We’ve all been there. The association board meeting with upset, confused, and/or frustrated homeowners where homeowner input has gone on for an hour with no end in sight. The board meeting that has gone on for four hours, the directors are exhausted and are now making off-the-wall, albeit hilarious, suggestions in ways to finalize discussions in order to wrap up the meeting. The vendor in the corner who has yet to share his 15-minute presentation because “we haven’t gotten there on the agenda yet” after waiting for two hours.
And then there’s you, the association manager, silently thinking, “What went wrong here? We haven’t even gotten to the budget discussion yet. What. Went. Wrong!”
As an association manager, it’s our job to assist the board of directors in running their meetings efficiently. The number one question we hear from prospective board members is, “How much time do I need to dedicate to the board?” Four-hour monthly board meetings is not the answer they want to hear, my friend.
So how can you help get your boards on track? Here are a few tips and tricks that will help your boards run a more effective, well-organized meeting (and make you a superstar in their eyes!) in 2019:
- Timed Agendas — Stick to Them!
- A timed agenda is a great visual tool that the board can utilize, particularly during homeowner input and committee reports, to keep conversation rolling and make sure everything on the agenda gets accomplished. This is a great task for the vice president or member at large to assist with keeping track of time.
- Agenda Approval
- Send the drafted agenda to your board to review a week before the association board meeting. They can provide any additions at that time, which 1) doesn’t catch you off guard at the meeting and 2) helps update your timing for the meeting so the board is prepared with the anticipated start and end times.
- Adequate Packet Review Time
- In this busy day and age, board members should have a minimum of three days in advance of the meeting to review their board packets. This should allow adequate time for board members to read the information thoroughly, ask questions (which will save discussion time during the meeting), and come into the meeting with discussion points ready to go. This does not eliminate those certain board members that with no matter the lead time, will inevitably open their packets in front of you at the meeting table. Don’t be afraid to have that discussion with the board president or the director directly as proper preparation is to the advantage of everyone. If they don’t review the material in advance, how can they adequately contribute to the conversation?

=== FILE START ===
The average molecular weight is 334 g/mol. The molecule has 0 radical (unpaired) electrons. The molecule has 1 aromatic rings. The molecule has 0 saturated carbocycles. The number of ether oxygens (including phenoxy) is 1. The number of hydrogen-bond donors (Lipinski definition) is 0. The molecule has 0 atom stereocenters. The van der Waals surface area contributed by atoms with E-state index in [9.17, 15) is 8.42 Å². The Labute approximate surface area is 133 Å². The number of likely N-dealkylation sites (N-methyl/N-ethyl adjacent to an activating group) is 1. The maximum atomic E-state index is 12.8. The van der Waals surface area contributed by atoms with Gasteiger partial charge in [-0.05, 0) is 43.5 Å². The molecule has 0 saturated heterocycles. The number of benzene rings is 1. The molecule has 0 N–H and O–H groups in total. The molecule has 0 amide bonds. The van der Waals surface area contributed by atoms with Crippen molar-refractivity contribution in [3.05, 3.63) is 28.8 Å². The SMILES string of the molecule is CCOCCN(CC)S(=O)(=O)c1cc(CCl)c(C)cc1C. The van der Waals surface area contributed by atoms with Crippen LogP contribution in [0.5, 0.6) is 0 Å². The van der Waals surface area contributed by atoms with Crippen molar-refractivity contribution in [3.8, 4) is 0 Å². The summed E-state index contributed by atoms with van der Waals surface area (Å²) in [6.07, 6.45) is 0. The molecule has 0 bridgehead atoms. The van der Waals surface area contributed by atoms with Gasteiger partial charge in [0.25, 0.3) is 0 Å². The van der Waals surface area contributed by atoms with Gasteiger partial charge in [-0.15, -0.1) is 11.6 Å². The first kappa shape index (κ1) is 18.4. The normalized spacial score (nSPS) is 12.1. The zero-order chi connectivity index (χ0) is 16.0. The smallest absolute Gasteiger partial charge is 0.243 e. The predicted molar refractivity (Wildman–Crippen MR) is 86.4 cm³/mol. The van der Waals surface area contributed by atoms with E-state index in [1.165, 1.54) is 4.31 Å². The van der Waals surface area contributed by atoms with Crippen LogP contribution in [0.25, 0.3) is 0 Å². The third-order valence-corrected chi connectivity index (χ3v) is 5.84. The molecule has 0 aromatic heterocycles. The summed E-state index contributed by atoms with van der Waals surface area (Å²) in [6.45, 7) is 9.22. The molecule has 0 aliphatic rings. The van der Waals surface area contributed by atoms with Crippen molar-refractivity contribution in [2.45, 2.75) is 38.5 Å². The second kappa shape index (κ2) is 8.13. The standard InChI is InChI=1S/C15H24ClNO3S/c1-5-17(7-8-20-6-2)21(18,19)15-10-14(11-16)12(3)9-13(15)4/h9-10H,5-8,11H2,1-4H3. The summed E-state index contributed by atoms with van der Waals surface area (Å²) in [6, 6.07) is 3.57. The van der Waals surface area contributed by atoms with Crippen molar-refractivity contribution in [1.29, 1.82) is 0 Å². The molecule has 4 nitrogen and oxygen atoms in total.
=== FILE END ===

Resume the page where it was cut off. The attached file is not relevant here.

- Homeowner Input
- Homeowner input is an important aspect of an association board meeting, as it gives owners a chance to ask questions and share feedback. However, in some cases this opportunity can get abused and can delay the meeting very quickly, pushing back all the other important business that must be addressed. By providing homeowners a 10 to 15-minute window at the start of the meeting, this will let them share their thoughts and allow the board to move on when the time is up. In many cases, discussion points are already on the agenda and can be deferred for additional discussion at that time. Do you have a shy or wary board who will not cut off the homeowner input section? Request that meetings begin with an overview of the agenda and specifically call out the end time of homeowner input so there are no surprises when input is called to close.
- Vendor Presentations
- Vendors love nothing better than to give their presentations directly to the board, and a great time to do so is at a board meeting when they know everyone will be present. What you want to avoid is keeping the vendor hostage for the entire meeting while you discuss homeowner concerns and accounts receivable. A tip is to schedule them first on the agenda before homeowner input, or if the board wishes to have them present mid-meeting, use your timed agenda to give the vendor an ETA for arrival. Be sure to provide them with their presentation window, or they too can inadvertently derail the meeting.
- Be Prepared
- You are the advocate for your board, so preparation on your part will also help the meeting run smoothly. Review your report ahead of the meeting, have your note pages ready to go, and any documents you may need as part of your presentation at hand. The dreaded day will come when your laptop battery dies mid-meeting and you don’t have your charger available. It’s not a bad idea to have a backup paper copy of your report handy in case of technical difficulties.
With a little preparation ahead of time and sticking to your time limits, these simple tips will help to create effective, efficient and successful board meetings. Your boards will love you for it!
For insights on annual meeting preparation tips, read this blog post.
(Photo credit: ciocci via Flickr cc)